Users gravitate toward Big Tech businesses not because they are the only options, but because they enjoy the products offered by Big Tech. Google, Facebook, and Amazon are not the only companies that provide online search engines, social media platforms, and ecommerce. These companies' acquisitions of smaller businesses have not resulted in anti-competitive pricing or product quality reductions.
Despite this, the DOJ's letter asserts that if Big Tech is left to its own ways, democracy would suffer. This is consistent with the concerns expressed by the "neo Brandeisian" movement, which is called after Supreme Court Justice Louis Brandeis. According to Brandeis and his disciples, firms with the size and power of those in the Big Tech club endanger democracy by controlling critical civic institutions.
However, history demonstrates that market dominance does not imply long-term economic monopoly power, let alone political authority. Indeed, if Google and Meta were the dominating actors in American politics, it is unlikely that politicians would have introduced the antitrust laws Hyun mentions. Today's neo Brandeisians are concerned about market concentration and are unwilling to argue that market dominance is earned by the provision of high-quality products. They are unconcerned about the concentration of power created by an emboldened DOJ and Federal Trade Commission aiming to break up or eliminate enterprises that provide popular goods and services.
Across the political spectrum, legislators and activists have raised worry about Big Tech's impact on democracy, notably on political speech and information access. There are also concerns about what Harvard professor Shoshana Zuboff refers to as "surveillance capitalism," an imprecise term that broadly refers to the business structures and practices used by Google, Facebook, and other Big Tech businesses to collect data about their customers and make money.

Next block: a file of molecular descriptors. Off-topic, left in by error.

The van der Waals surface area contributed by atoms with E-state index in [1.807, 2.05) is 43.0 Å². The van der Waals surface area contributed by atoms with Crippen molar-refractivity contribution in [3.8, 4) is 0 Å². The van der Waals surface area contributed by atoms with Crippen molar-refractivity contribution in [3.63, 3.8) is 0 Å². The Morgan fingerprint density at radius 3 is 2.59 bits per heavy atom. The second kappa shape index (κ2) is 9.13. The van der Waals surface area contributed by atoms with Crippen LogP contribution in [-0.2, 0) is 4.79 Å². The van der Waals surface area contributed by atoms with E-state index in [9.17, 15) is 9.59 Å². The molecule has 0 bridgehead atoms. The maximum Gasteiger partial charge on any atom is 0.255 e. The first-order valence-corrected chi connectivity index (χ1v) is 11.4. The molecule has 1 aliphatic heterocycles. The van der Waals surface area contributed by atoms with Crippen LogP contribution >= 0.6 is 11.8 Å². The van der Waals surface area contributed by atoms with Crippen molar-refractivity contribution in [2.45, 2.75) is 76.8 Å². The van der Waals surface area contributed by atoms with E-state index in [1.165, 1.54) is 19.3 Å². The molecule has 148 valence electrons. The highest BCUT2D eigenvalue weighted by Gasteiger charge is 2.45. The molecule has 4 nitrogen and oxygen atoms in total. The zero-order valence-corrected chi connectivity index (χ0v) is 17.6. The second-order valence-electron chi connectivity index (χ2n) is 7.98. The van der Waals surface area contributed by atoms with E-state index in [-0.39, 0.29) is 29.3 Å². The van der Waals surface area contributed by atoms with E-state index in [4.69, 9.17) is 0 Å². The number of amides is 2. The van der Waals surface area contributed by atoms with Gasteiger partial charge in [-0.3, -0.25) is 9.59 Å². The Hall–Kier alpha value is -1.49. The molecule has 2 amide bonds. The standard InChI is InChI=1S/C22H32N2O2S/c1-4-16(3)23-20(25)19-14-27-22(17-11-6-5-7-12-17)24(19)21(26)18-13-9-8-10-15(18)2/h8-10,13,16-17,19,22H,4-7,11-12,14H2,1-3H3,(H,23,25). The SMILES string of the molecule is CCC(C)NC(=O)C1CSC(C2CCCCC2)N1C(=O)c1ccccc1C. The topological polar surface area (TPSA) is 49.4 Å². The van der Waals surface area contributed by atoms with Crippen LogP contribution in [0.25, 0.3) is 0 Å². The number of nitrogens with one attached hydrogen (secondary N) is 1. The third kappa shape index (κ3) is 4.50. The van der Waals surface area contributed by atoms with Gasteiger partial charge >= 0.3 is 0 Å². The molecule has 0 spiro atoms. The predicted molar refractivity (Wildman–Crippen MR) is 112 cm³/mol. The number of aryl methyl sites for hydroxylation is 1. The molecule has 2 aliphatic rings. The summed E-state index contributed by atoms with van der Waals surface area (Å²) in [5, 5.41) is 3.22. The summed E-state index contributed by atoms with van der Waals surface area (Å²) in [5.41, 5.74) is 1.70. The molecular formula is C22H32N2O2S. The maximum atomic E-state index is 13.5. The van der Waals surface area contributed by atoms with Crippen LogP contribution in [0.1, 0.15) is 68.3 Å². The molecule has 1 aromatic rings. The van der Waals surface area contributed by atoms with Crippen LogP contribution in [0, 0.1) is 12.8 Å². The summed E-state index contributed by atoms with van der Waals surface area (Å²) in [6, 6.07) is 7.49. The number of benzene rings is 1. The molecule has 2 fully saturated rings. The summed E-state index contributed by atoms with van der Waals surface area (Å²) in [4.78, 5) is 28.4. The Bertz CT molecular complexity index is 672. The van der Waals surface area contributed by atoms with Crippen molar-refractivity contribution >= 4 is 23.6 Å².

True, the leading social media platforms can be used to spread propaganda, disinformation, and radical political content. However, how antitrust enforcement might lessen the dangers connected with this content is unknown. Indeed, separating Instagram, WhatsApp, and Facebook would very certainly impede effective content moderation, given the fixed costs associated with investing in systems for screening out bad information.
For those pursuing antitrust enforcement, so-called "surveillance capitalism" creates significant concerns. Numerous large technology companies are popular as a result of the amount of data they collect about its users. While some may find Amazon's recommended purchases, YouTube's suggested films, and other tailored advertisements disconcerting, such issues are better addressed through privacy laws than through antitrust action.
There is few evidence to suggest that Big Tech is a threat to economic growth, much less democracy. Those motivated by such concerns should refrain from proposing laws that, if implemented, would harm some of America's most famous and successful businesses, as well as their customers.